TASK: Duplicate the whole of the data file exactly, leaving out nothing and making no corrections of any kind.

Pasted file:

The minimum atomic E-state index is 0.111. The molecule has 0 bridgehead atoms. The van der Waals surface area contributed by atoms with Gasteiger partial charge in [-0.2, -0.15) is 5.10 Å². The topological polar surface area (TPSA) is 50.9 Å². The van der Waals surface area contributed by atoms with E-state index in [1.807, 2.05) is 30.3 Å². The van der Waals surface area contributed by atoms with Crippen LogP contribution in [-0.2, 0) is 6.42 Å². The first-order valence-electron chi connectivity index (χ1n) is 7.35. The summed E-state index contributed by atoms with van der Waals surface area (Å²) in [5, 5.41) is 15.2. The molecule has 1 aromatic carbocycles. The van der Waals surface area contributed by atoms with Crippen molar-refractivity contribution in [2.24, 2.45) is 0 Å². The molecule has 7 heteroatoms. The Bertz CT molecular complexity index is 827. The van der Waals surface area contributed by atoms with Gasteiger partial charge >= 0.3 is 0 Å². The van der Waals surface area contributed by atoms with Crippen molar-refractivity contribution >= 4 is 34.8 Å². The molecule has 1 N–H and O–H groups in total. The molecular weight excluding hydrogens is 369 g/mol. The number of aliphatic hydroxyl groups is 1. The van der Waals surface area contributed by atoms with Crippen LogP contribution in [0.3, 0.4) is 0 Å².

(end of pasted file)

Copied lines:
The minimum atomic E-state index is 0.111. The molecule has 0 bridgehead atoms. The van der Waals surface area contributed by atoms with Gasteiger partial charge in [-0.2, -0.15) is 5.10 Å². The topological polar surface area (TPSA) is 50.9 Å². The van der Waals surface area contributed by atoms with E-state index in [1.807, 2.05) is 30.3 Å². The van der Waals surface area contributed by atoms with Crippen LogP contribution in [-0.2, 0) is 6.42 Å². The first-order valence-electron chi connectivity index (χ1n) is 7.35. The summed E-state index contributed by atoms with van der Waals surface area (Å²) in [5, 5.41) is 15.2. The molecule has 1 aromatic carbocycles. The van der Waals surface area contributed by atoms with Crippen molar-refractivity contribution in [2.24, 2.45) is 0 Å². The molecule has 7 heteroatoms. The Bertz CT molecular complexity index is 827. The van der Waals surface area contributed by atoms with Gasteiger partial charge >= 0.3 is 0 Å². The van der Waals surface area contributed by atoms with Crippen molar-refractivity contribution >= 4 is 34.8 Å². The molecule has 1 N–H and O–H groups in total. The molecular weight excluding hydrogens is 369 g/mol. The number of aliphatic hydroxyl groups is 1. The van der Waals surface area contributed by atoms with Crippen LogP contribution in [0.3, 0.4) is 0 Å².